Legumes, such as lentils, beans, peas and chickpeas, important for human nutrition, could increase its production thanks to the contributions of a scientific group that revolutionized the study of interactions between plants and microorganisms, at the University of Salamanca in Spain, leaded by Martha Trujillo Toledo.
After isolating and studying a bacteria of the genus Micromonospora in 2003, it was discovered that this microorganism improved the productions of the grains. However, because it is a new line of investigation and only two laboratories in the world are studying the interaction of legumes with the microorganism, the way the bacteria reaches the plant is currently unknown.
"What we do know is that it is able to penetrate the tissues of the plant and promote its growth, which increases between 25 and 35 percent. Moreover, the organism belongs to the actinobacterias group, which is one of the largest producers of antibiotics and other substances. Here, we discovered that one of our strains produced antitumor molecules, so it might have an important biotechnological application" highlights the researcher, who is part of the Network of Mexican Talent, Chapter Spain.
She adds that a significant percentage of her research has been devoted to describing all the new species of Micromonospora. "Hence, we set the goal of trying to understand the relationship between the bacteria and the plant, for which we conducted trials in a climatic chamber, where we grow the plant with all the nutrients it needs to develop, but by adding the bacteria the growth increased" .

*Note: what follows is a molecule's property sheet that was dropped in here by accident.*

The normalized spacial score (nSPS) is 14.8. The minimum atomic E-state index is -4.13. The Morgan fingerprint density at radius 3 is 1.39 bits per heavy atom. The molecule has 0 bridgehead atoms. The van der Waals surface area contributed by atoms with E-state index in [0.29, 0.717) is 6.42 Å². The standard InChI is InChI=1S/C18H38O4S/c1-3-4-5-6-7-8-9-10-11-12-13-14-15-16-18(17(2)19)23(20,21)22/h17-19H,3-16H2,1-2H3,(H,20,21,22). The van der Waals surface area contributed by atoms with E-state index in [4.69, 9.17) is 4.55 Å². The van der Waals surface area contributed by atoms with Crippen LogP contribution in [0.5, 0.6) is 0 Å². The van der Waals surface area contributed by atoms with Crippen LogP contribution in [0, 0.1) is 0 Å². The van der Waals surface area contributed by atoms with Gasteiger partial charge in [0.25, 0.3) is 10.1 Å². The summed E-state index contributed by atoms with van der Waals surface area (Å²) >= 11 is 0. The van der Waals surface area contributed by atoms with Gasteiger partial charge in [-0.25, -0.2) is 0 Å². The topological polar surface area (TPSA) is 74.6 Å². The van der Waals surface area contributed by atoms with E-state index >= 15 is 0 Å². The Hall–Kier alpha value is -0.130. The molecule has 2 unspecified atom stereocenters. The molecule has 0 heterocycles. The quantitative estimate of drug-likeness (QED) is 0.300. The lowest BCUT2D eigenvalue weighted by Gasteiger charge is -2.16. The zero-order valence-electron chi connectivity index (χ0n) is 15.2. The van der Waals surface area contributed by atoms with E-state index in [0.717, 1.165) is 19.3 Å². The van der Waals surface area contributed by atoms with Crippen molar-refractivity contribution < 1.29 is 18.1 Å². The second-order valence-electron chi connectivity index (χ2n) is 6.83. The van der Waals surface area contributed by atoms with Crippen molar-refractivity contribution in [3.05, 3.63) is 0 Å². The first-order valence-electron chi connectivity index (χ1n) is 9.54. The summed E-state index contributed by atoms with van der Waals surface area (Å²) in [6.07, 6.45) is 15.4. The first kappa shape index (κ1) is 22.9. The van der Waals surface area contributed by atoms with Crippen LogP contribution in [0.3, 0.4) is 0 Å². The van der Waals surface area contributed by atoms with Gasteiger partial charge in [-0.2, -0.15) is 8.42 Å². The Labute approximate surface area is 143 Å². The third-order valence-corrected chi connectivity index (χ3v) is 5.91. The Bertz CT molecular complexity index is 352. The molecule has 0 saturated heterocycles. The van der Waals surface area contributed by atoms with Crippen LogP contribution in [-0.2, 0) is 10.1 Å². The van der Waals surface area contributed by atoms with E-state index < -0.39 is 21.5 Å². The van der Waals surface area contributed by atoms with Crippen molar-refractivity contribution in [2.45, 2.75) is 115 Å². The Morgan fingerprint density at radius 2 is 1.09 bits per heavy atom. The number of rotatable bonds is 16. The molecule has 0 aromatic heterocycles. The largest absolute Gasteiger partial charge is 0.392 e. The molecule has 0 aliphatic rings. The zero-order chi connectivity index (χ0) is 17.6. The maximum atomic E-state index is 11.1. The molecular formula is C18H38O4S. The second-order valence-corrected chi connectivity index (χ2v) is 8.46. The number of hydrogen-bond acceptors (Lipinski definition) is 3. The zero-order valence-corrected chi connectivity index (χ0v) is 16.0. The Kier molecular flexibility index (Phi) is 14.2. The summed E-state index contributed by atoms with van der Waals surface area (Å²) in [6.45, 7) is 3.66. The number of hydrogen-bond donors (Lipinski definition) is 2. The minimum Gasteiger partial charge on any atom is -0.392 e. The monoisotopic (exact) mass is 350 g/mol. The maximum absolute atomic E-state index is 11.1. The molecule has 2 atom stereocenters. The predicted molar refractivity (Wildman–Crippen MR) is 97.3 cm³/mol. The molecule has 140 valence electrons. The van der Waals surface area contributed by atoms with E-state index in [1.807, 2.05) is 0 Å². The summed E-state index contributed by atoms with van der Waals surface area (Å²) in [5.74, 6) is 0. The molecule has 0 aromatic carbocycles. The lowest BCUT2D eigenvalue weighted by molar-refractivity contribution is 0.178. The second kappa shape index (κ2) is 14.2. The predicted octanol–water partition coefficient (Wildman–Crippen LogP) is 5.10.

She points that they are still studying this interaction, because it is not yet known what brings the bacteria to the plant. "We also observed that the number of nodules of the legumes, where the nitrogen they need gets fixed, almost doubled."
Another important aspect of the work was to conduct molecular studies to identify bacterial genes important for the interaction with its host. In this regard, sequencing revealed a big surprise, since almost 200 genes encode enzymes that destroy plant tissue, which is ironic in a bacteria found inside plants and favoring their protection and growth, as demonstrated by previous studies.
Trujillo Toledo refers that by improving the deeper understanding of the plant-microorganism relationship, the bacteria could be applied in the future as a growth enhancer for legumes to improve production for farmers.
Notably, the research group of Trujillo Toledo has about 30 different sampled species of plants not only in Spain but in other European countries, Nicaragua and Australia. Also, in Mexico she has a joint project with Maria Valdes Ramirez of the National School of Biological Sciences, at the IPN, since she also found the Micromonospora bacteria in other plants, which also produce nodules and fix nitrogen like legumes. (Agencia ID)